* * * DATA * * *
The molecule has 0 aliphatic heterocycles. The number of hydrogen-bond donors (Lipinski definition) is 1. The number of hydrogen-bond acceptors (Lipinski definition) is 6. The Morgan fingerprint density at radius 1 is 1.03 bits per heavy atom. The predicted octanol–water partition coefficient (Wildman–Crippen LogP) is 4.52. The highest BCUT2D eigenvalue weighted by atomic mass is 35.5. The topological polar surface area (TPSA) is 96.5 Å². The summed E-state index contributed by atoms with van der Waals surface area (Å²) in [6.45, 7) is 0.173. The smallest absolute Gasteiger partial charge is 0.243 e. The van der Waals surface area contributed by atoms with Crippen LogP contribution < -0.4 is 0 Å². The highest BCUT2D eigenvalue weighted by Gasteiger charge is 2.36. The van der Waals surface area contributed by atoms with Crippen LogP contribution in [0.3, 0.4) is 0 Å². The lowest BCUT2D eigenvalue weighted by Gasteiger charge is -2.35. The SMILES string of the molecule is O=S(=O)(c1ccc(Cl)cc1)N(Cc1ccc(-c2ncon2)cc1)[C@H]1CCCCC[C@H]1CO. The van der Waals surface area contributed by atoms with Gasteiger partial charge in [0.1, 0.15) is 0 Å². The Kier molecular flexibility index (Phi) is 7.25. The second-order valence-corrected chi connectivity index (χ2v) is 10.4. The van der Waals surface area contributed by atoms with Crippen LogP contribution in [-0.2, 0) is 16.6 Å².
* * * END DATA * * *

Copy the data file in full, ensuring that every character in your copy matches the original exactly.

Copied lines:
The molecule has 0 aliphatic heterocycles. The number of hydrogen-bond donors (Lipinski definition) is 1. The number of hydrogen-bond acceptors (Lipinski definition) is 6. The Morgan fingerprint density at radius 1 is 1.03 bits per heavy atom. The predicted octanol–water partition coefficient (Wildman–Crippen LogP) is 4.52. The highest BCUT2D eigenvalue weighted by atomic mass is 35.5. The topological polar surface area (TPSA) is 96.5 Å². The summed E-state index contributed by atoms with van der Waals surface area (Å²) in [6.45, 7) is 0.173. The smallest absolute Gasteiger partial charge is 0.243 e. The van der Waals surface area contributed by atoms with Crippen LogP contribution < -0.4 is 0 Å². The highest BCUT2D eigenvalue weighted by Gasteiger charge is 2.36. The van der Waals surface area contributed by atoms with Crippen LogP contribution in [0.3, 0.4) is 0 Å². The lowest BCUT2D eigenvalue weighted by Gasteiger charge is -2.35. The SMILES string of the molecule is O=S(=O)(c1ccc(Cl)cc1)N(Cc1ccc(-c2ncon2)cc1)[C@H]1CCCCC[C@H]1CO. The van der Waals surface area contributed by atoms with Gasteiger partial charge in [0.1, 0.15) is 0 Å². The Kier molecular flexibility index (Phi) is 7.25. The second-order valence-corrected chi connectivity index (χ2v) is 10.4. The van der Waals surface area contributed by atoms with Crippen LogP contribution in [-0.2, 0) is 16.6 Å².